Dear Perfectionists, It's OK To Drop A Class

For The Perfectionists Out There, It's OK To Drop A Class

There are a million reasons why it is OK to drop a class.

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Since I can remember I have prided myself on my academics. In grade school, I would get perfect attendance and tons of kind remarks from my teachers. In middle school, I would get unbearably flustered if I forgot even one homework assignment at home. In high school, I loosened up a bit when it came to the marks I received, but would still study for long hours into the night.

My habits haven't changed much now that I am in college. I study hard and strive for a 4.0 every semester. I have always been under the impression that I needed to be perfect.

Though I have come to terms with the fact I will never be physically or emotionally perfect, one thing has remained the same: the need for perfect grades.

I am not sure what it is about getting good grades that make me so proud. My family has always told me to just do my best. They have never reprimanded me if I disliked my teachers or did poorly on a project. My biggest critic is myself in my academics, no one else.

With that being said, this is the semester I have been the closest to a 4.0 GPA than ever, but it didn't begin that way.

At the beginning of the semester, I decided to take the max amount of 18 credits. I took the remainder of my prerequisites, my major classes, and even decided to take a course to continue my minor in Marketing. I have LOVED all my classes this semester.

I was thriving, doing really well. Still getting A's on exams, turning in all my homework and going to every class until suddenly, I asked myself if the classes I was taking were actually something I liked to participate in.

I noticed I loved all of them more than ever this semester, besides one. It was the class that was going to help me achieve my minor in Marketing. Don't get me wrong, I really like marketing and the concepts involved in it.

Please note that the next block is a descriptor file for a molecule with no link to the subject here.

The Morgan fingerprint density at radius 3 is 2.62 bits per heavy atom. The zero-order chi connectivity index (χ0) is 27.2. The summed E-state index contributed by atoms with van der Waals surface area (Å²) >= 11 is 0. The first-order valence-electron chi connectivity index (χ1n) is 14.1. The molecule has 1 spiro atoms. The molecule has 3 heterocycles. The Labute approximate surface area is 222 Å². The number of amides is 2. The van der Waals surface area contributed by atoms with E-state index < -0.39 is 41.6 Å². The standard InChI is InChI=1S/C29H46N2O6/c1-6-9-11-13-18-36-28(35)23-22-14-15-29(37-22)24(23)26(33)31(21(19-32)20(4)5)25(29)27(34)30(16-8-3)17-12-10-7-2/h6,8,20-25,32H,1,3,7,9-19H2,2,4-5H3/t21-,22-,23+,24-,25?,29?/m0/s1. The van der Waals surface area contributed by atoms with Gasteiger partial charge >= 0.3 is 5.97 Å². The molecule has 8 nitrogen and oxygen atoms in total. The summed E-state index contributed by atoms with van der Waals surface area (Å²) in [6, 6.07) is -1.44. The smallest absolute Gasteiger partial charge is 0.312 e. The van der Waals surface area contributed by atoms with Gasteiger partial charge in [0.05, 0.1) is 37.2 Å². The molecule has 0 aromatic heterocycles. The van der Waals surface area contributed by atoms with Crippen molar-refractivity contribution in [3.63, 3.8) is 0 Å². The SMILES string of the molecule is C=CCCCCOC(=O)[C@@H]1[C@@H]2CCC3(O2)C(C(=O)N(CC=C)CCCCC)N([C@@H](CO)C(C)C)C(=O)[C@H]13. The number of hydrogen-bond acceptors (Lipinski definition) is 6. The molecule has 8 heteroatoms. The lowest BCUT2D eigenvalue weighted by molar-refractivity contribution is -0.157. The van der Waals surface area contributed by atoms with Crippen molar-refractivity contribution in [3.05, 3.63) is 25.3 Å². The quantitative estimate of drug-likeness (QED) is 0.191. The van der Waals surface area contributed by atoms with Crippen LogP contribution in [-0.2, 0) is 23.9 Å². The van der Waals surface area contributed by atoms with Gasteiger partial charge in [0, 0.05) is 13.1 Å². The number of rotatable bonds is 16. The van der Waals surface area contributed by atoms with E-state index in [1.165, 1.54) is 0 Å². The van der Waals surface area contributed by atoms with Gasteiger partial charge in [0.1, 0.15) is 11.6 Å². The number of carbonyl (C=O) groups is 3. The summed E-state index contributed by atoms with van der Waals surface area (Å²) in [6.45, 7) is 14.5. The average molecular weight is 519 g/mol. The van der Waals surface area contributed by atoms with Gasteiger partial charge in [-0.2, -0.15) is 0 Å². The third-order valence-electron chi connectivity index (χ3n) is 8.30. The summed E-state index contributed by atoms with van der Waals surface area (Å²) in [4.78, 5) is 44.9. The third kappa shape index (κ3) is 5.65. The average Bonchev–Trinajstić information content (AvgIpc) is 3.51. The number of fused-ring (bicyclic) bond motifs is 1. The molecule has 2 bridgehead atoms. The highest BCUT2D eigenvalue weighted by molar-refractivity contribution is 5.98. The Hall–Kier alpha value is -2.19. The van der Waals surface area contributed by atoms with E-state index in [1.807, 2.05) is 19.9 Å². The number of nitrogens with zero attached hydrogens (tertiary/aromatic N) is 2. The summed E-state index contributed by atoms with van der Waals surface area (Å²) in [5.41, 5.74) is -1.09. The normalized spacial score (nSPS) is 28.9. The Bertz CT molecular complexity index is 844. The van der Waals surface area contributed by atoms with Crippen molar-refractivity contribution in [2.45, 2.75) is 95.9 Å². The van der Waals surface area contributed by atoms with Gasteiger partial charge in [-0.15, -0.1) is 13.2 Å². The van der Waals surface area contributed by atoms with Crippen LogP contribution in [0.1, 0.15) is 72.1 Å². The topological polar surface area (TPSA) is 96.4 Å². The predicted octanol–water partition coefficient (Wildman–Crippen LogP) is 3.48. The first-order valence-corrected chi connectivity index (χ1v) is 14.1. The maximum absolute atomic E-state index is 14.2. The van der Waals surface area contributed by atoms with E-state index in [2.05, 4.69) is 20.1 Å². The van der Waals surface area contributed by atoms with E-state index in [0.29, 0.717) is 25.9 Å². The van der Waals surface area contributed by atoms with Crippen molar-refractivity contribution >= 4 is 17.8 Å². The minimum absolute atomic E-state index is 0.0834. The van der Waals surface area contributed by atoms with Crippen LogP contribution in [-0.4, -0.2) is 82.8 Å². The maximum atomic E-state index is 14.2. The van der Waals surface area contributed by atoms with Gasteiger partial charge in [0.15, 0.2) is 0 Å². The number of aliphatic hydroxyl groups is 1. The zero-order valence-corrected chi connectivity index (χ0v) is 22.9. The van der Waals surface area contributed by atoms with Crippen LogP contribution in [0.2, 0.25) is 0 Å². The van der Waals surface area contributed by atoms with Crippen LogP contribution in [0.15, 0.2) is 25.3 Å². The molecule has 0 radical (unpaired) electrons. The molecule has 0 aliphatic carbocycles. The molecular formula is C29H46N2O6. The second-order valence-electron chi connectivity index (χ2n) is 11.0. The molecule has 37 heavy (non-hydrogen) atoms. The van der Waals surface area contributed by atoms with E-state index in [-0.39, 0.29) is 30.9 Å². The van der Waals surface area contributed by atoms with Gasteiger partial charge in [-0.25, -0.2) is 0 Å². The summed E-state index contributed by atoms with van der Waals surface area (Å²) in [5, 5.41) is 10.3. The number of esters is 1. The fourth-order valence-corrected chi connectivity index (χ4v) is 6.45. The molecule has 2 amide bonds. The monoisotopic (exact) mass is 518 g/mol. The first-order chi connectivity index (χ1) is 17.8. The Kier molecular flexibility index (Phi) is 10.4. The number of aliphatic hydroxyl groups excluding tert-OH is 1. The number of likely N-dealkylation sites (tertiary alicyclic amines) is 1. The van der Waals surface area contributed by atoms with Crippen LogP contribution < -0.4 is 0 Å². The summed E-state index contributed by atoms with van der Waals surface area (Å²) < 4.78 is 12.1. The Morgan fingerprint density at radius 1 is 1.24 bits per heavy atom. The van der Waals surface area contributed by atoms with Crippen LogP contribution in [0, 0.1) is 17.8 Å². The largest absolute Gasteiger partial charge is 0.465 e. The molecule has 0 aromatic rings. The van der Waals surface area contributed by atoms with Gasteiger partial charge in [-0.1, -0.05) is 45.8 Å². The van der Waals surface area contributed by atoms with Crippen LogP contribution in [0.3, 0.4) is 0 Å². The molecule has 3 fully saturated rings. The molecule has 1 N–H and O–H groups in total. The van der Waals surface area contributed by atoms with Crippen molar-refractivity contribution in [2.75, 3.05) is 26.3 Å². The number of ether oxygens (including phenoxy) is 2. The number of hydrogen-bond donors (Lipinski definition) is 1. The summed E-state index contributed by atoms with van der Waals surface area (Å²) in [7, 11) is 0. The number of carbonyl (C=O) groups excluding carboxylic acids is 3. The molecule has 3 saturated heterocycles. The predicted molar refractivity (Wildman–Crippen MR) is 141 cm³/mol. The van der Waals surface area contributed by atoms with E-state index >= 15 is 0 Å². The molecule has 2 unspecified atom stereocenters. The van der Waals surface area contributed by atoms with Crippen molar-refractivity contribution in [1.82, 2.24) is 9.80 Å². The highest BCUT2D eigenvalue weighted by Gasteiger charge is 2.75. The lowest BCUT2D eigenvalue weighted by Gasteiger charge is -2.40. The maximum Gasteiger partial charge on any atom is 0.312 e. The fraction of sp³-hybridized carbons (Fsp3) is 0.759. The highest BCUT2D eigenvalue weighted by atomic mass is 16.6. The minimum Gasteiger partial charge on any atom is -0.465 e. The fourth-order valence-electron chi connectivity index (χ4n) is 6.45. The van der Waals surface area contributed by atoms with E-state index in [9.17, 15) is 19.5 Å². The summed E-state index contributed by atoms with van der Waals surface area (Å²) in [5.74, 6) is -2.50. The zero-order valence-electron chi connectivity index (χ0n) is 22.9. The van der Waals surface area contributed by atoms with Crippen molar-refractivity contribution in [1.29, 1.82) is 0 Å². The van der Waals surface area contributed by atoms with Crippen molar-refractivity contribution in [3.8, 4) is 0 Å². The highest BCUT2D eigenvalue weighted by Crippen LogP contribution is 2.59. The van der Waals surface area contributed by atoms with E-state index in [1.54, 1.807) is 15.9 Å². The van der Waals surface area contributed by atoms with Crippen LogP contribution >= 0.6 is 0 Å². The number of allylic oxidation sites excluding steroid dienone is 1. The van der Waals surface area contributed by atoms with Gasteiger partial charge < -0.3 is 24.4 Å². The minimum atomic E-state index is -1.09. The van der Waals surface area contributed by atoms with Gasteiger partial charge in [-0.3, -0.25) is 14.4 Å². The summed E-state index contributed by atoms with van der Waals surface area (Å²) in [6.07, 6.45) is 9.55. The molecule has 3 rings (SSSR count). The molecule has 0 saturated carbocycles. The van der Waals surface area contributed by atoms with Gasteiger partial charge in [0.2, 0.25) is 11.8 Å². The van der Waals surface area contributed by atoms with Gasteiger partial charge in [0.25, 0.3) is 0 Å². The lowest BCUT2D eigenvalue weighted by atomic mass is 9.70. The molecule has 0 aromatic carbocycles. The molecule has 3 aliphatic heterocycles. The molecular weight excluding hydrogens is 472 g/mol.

However, the past two semesters each Marketing class I have taken happened to be my least favorite. You wouldn't think it looking at my grades, however, it was the truth.

Compared to all my classes, these classes just seemed like a chore. Instead of being excited to head to class I felt exhausted and unenthused. The creative juices weren't flowing and the classes were not what I anticipated.

I thought to myself that I couldn't just withdraw or drop the class, I needed to push through.

Until I realized, I didn't.

I took a good hard look at the minors offered at my university and the requirements I needed to fulfill my marketing minor. After reading the descriptions I knew it just wasn't for me anymore and I needed to come to terms with that.

Although I was thriving in all my courses, including my Marketing ones, I just didn't have a passion for it anymore. I just didn't want to conform and do the normal minor for my major in Communications.

So, instead of pushing my limit and taking on 18 credits, I decided it is OK to drop my minor. It is OK to drop a class.

There are a million reasons why it is OK.

Maybe it would help your GPA if you dropped a class. Maybe you just don't have the passion for that minor anymore, like me. Maybe your workload is already too heavy to continue you the suggested courses.

Whatever the case is, you are not a failure for dropping a class. It doesn't make you dumb or "less than." It is not embarrassing knowing what you can handle and what you cannot, I think it makes you stronger.

Ultimately, every student is different. We all learn differently, interact differently and can handle different workloads. I for one could not handle walking into a class every day that was no longer going to serve me or my future degree.

So, if you have found yourself feeling disengaged or unchallenged or discouraged by a class, maybe it is time to consider taking a step away, no matter how much a perfectionist you are.

Focus on your required courses and find out the number of credits that work best for you, not what you have convinced yourself is best to do. Society tells you that you have to take a full semester worth of classes, you have to graduate in four years and you have to have a minor.

In reality, you don't. Take an extra semester if you need, drop that minor, take classes you're interested in so you can find what you actually love, and for God sakes, it IS OK to drop a class.

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So, You Want To Be A Nurse?